Archive for the ‘Quail hunting’ Category

Hunting with Hemingway: Part 2

Friday, February 3rd, 2017

We made our way to downtown Piggott on that wet, cold Saturday in January for breakfast at the Inn at Piggott.

In addition to enjoying the company of those in the hunting party with whom I would shoot quail later in the day, I visited with Link Fuller, a hometown football star who graduated from Piggott High School in 1969 and went on to become a well-known high school coach in Texas and a scout for the Dallas Cowboys. Fuller was in town to speak at that evening’s Piggott Mohawk football banquet.

Following the Saturday quail hunt, most members of the party planned to go to southeast Arkansas to hunt ducks for two mornings near Yancopin in Desha County, near where the White River and the Arkansas River empty into the Mississippi River.

The group — including the grandson of Ernest Hemingway and the granddaughter of famed book editor Max Perkins — was determined to re-create a trip Perkins and Hemingway took to that area in late 1932.

Perkins wrote in a letter dated Dec. 25, 1932: “I’ve just got back, two days ago, from the sunny South. In six days on the White River in Arkansas, we saw the sun once for a couple of minutes and all the time we froze. Hemingway wrote that he ‘needed’ to see me, and it had to be done while duck shooting, in the snow, on the shore of a river with cakes of ice in it. And you have to kneel down a lot of the time or sit. We got quite a lot of ducks, but not nearly so many as Hem thought we should; but I had a fine time.

“We were five hours by train from Memphis, but we went half of that by motor and almost ran down several hogs that ambled across our road. The whole country and the people were just as in the days of Mark Twain. We went into several houseboats to get some corn whiskey and saw men who lived always on the river. They were dressed just like the men told about in Huckleberry Finn, their trousers stuffed into their boots, and they talked just like them.

“We walked one day for several miles through the forest to a desolate narrow lake. I never was in a perfectly natural forest before. I never understood how people rode through them, but you could, rapidly, because of wide spaces between the trees. It was a ghostly walk. The trees were all whitened with ice and snow. Everything was white, and there was a white mist. We heard a dozen old trees fall under the weight of ice. But the lake was frozen over so we got no ducks there, and a big branch almost fell on Hem on the way back.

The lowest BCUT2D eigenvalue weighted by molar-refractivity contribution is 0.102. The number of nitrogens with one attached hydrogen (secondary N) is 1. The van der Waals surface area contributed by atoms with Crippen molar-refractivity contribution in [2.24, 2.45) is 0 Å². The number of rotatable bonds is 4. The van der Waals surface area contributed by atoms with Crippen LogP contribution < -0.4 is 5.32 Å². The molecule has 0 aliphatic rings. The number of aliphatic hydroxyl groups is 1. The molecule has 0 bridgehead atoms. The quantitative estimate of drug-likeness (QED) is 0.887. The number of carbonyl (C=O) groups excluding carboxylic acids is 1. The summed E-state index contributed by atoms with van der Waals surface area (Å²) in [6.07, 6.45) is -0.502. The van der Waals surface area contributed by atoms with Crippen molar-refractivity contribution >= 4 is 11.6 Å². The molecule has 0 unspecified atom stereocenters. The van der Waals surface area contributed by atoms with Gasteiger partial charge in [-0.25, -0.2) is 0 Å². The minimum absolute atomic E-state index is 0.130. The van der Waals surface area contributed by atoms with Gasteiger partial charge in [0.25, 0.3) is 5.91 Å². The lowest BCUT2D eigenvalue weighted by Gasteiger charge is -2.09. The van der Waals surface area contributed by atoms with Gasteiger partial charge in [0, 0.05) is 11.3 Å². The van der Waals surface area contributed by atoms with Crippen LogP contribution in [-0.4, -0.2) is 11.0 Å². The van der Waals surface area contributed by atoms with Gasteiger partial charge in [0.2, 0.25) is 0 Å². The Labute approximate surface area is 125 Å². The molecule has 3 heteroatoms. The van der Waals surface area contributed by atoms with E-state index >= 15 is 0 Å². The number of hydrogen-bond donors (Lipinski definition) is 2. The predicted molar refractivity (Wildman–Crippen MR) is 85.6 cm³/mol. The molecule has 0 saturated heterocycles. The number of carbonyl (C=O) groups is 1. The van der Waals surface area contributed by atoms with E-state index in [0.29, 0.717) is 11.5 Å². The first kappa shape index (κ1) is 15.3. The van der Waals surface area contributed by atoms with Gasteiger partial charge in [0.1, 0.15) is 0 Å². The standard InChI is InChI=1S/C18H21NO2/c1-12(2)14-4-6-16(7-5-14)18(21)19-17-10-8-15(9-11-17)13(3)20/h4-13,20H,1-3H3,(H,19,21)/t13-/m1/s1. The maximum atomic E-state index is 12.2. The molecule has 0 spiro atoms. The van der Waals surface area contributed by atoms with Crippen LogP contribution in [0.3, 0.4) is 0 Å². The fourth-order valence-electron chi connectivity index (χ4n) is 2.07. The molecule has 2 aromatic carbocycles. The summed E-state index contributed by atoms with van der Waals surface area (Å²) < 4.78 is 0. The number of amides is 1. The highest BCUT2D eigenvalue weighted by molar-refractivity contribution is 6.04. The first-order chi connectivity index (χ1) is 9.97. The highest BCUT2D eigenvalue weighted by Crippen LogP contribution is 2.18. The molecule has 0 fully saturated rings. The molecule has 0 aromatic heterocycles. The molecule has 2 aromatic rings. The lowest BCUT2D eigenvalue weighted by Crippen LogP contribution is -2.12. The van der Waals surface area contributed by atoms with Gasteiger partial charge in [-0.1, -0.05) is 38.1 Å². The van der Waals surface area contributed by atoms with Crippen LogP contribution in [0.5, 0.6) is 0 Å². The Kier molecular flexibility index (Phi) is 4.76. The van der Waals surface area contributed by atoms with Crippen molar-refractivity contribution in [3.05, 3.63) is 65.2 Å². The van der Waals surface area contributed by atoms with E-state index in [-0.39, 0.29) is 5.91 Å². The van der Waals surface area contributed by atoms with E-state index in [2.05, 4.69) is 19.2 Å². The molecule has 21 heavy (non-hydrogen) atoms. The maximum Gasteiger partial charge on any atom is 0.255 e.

“We got up in pitch dark every morning, Hem’s idea of daybreak. I had an argument with him about it, but he said the sun had nothing to do with it; that was the only way to shoot ducks. So I gave in, with mental reservations. We really had a grand time. After dinner in the evening, we’d have two or three highballs and talk. He’s wonderful company.”

I would later hear that the duck hunting was good for our modern Arkansas visitors, but I get to duck hunt on a regular basis.

It had been years, on the other hand, since I had been behind bird dogs pointing quail on Arkansas soil.

There were few things my father loved more than what he referred to simply as “bird hunting.” And there were few things I enjoyed more as a boy than hunting with him.

I knew I was becoming a man when he would allow me to take our truck and our bird dogs out alone. When I was in high school, winter afternoons meant going out after school for an hour or so of hunting before dark — just our Brittany spaniel, our English setter and me. I never much enjoyed hunting pen-raised birds. Once wild quail became rare in Arkansas, I stopped hunting. I miss the sport.

Alas, we would hunt pen-raised birds in Clay County.

Stephen Crancer of Rector has transformed his family farm on Crowley’s Ridge near Rector into a beautiful facility for guided quail and pheasant hunts. Crancer hosts everything from corporate retreats to church outings at what’s known as Liberty Hill Outfitters. After breakfast, our group took the back route in the rain along winding gravel roads as we made our way south down the Ridge from Piggott to Liberty Hill. Several wrong turns later, we arrived, only to find that the rain had gotten harder.

After we had waited for about 30 minutes, the rain stopped.